April 1: Ms Higgins meets with her boss – Senator Reynolds – and the minister’s chief of staff Fiona Brown to talk about the alleged rape. The meeting takes place in the same room as the alleged rape.
April 4: Senator Reynolds and Ms Brown meet with AFP assistant commissioner to discuss ‘allegations of sexual assault’.
April 8: Ms Higgins goes to Belconnen police station. There is dispute over whether officers have trouble accessing the CCTV footage from Parliament House.
April 13: Ms Higgins tells police she won’t proceed with complaint. She later told reporters she felt pressure not to be a distraction during the federal election – which was called two days earlier on April 11.
June: Ms Higgins begins to work for minister Michaelia Cash after the election
November 9: ABC’s Four Corners’ airs a story exposing the ‘sex and booze’ culture in Canberra, including an affair between married minister Alan Tudge and his staffer Rachelle Miller.
February 5: Ms Higgins resigns from her new job, working for Senator Michaelia Cash, due to the ongoing trauma from the alleged rape.
February 11: Peter Dutton is briefed by Australian Federal Police over Ms Higgins’ allegations. He advises the Prime Minister’s Office the following day but does not tell Scott Morrison
February 15: news.com.au break Ms Higgins’ story on Monday morning. Mr Morrison claims it is the first time he was made aware of the allegations.
Journalist Samantha Maiden questions why the PM was not made aware of the allegations by his staffers, saying she approached the government for comment at 2.30pm on Friday February 12 regarding the allegations.
The Project interview Ms Higgins later the same night.
February 16: Mr Morrison and Ms Reynolds both offer apologies in parliament.
Senator Reynolds (pictured with Ms Higgins) has known about the alleged rape for more than two years but did not inform the prime minister to respect Ms Higgins’ privacy and welfare
‘I have full confidence that my then chief of staff and I at all times acted in what we believed were the best interests of Brittany,’ the Senator said last month.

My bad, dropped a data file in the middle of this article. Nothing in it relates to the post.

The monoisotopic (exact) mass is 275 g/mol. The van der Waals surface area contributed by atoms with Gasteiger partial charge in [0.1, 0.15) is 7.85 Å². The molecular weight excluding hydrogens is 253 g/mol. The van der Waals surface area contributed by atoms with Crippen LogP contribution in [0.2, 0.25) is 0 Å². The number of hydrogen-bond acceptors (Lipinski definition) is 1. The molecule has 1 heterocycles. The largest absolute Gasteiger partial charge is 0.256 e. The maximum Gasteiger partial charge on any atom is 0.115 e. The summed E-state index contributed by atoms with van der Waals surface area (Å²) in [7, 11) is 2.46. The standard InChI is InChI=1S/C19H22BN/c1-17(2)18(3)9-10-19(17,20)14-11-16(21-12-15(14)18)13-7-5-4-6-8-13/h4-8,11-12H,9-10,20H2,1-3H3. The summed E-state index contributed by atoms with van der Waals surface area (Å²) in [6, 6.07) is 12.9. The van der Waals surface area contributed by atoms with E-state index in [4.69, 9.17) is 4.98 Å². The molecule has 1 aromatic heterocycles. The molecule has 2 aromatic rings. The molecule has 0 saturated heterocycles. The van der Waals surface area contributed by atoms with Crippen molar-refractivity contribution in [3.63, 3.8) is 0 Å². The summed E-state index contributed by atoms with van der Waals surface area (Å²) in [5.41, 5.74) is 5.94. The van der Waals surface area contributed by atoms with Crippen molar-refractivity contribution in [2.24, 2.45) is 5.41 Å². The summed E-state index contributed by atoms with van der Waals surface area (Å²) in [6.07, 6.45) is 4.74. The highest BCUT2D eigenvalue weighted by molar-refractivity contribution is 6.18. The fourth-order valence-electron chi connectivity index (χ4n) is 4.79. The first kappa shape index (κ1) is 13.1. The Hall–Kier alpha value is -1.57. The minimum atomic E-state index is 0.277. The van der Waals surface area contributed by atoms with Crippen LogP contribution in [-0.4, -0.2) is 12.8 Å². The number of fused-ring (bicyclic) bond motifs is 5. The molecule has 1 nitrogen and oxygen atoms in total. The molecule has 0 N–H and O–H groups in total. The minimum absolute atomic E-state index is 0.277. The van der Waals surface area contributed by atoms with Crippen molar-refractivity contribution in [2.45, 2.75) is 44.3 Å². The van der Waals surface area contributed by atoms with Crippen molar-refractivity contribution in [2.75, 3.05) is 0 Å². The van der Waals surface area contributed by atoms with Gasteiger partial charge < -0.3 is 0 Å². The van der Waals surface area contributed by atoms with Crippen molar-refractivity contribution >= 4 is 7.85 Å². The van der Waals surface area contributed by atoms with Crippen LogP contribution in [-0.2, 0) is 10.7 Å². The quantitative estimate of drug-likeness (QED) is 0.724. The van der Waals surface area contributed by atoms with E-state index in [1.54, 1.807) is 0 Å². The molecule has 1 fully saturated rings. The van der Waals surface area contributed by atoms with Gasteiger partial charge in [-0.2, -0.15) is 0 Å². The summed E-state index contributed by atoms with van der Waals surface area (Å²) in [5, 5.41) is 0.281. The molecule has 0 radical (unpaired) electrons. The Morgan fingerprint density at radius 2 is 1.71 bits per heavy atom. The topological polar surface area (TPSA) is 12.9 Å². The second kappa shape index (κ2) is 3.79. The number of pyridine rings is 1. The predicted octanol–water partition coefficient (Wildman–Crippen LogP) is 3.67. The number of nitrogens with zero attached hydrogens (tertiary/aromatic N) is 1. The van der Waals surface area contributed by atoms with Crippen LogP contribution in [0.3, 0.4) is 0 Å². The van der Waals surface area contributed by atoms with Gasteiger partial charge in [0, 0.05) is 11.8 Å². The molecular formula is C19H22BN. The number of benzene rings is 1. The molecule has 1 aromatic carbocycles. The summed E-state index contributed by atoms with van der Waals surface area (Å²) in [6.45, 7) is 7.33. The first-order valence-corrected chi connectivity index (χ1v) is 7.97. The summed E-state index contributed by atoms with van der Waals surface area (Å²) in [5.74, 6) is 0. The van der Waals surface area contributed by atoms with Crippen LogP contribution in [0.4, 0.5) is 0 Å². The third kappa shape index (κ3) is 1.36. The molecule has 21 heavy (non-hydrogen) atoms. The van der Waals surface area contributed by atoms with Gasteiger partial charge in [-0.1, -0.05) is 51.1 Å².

Mr Morrison is adamant he first learned about the alleged rape on February 15 when the story was published on news.com.au.
When asked whether it was acceptable that the defence minister didn’t tell him or his office about the alleged crime, Mr Morrison said: ‘It’s not, and it shouldn’t happen again.’
Ms Reynolds was released from hospital in late February after being admitted days for an existing condition on the advice of her cardiologist.
‘As a precautionary measure, Minister Reynolds has this morning been admitted to a Canberra Hospital,’ a statement said earlier last week.
Foreign Minister Marise Payne has taken over Defence duties while Ms Reynolds is on leave.
Home Affairs Minister Peter Dutton previously admitted he was told about the alleged rape but chose not to tell the prime minister about it to avoid compromising a potential police investigation.
Since Ms Higgins made her allegation public last week, three other women have come forward to accuse the same man of sexual assault or harassment
Mr Dutton confirmed Australian Federal Police Commissioner Reece Kershaw informed him about the alleged assault on February 11, four days before Mr Morrison says he was told.
Ms Higgins spoke to police on February 5, with the AFP then informing Mr Dutton.
Since Ms Higgins made her allegation public, three other women have come forward to accuse the same man of sexual assault or harassment.
The man was sacked after the alleged rape for breaching security rules by entering Ms Reynolds’ office at night.
The allegations have prompted another former intern to share details about her experiences with the man on a couch in the office of a Nationals senator at Parliament House in 2014.
While she says their encounters were consensual, she claims she felt ‘pressured’ to have sex with him on other occasions.
‘Nothing ‘rapey’ happened. But that makes me feel really ill. I feel like he wanted to [take me there] because he wanted to show off his power. He was obviously much more important than I was,’ the woman told news.com.au.
‘There was one time I kept saying, ‘No, I am really tired, I don’t want to do anything’ and he kept being like, ‘Oh, come on. Come on’.’
She also shared Facebook messages which refer to the couch in the senator’s office, which the man insists is ‘comfortable’ as he invited her there.
‘The lounge in his office is really comfy, good for doing readings. Haha,’ he wrote.
The woman replied: ‘Mmm, depends, do you tend to talk a lot whilst studying?’
The man added he’s usually ‘a good boy’ and has an essay to write.